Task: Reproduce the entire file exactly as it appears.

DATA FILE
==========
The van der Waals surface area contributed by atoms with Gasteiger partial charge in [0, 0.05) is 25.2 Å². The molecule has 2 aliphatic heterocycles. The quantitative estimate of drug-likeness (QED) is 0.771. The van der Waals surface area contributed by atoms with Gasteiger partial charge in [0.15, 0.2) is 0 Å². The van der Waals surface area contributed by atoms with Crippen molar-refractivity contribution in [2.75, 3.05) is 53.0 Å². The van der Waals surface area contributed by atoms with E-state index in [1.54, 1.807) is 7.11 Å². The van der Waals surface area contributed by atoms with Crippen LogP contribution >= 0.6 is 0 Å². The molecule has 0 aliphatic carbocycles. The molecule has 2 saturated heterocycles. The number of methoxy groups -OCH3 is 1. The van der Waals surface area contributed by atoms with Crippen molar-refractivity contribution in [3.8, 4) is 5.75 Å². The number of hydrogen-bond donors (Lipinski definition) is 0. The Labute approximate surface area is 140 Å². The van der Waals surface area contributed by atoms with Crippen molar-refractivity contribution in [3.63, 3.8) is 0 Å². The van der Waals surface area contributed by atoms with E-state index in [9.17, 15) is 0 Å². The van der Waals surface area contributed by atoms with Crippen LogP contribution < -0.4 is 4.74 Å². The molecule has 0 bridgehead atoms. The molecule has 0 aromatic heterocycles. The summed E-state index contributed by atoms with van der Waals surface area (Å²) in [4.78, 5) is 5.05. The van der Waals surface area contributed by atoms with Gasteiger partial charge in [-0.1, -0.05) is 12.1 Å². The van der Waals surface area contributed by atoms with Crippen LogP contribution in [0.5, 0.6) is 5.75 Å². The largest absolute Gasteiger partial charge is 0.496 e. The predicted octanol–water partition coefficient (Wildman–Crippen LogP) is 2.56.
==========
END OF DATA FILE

The van der Waals surface area contributed by atoms with Gasteiger partial charge in [0, 0.05) is 25.2 Å². The molecule has 2 aliphatic heterocycles. The quantitative estimate of drug-likeness (QED) is 0.771. The van der Waals surface area contributed by atoms with Gasteiger partial charge in [0.15, 0.2) is 0 Å². The van der Waals surface area contributed by atoms with Crippen molar-refractivity contribution in [2.75, 3.05) is 53.0 Å². The van der Waals surface area contributed by atoms with E-state index in [1.54, 1.807) is 7.11 Å². The van der Waals surface area contributed by atoms with Crippen LogP contribution >= 0.6 is 0 Å². The molecule has 0 aliphatic carbocycles. The molecule has 2 saturated heterocycles. The number of methoxy groups -OCH3 is 1. The van der Waals surface area contributed by atoms with Crippen molar-refractivity contribution in [3.8, 4) is 5.75 Å². The number of hydrogen-bond donors (Lipinski definition) is 0. The Labute approximate surface area is 140 Å². The van der Waals surface area contributed by atoms with Crippen molar-refractivity contribution in [3.63, 3.8) is 0 Å². The van der Waals surface area contributed by atoms with E-state index in [9.17, 15) is 0 Å². The van der Waals surface area contributed by atoms with Crippen LogP contribution < -0.4 is 4.74 Å². The molecule has 0 bridgehead atoms. The molecule has 0 aromatic heterocycles. The summed E-state index contributed by atoms with van der Waals surface area (Å²) in [4.78, 5) is 5.05. The van der Waals surface area contributed by atoms with Gasteiger partial charge in [-0.1, -0.05) is 12.1 Å². The van der Waals surface area contributed by atoms with Crippen LogP contribution in [0.5, 0.6) is 5.75 Å². The largest absolute Gasteiger partial charge is 0.496 e. The predicted octanol–water partition coefficient (Wildman–Crippen LogP) is 2.56.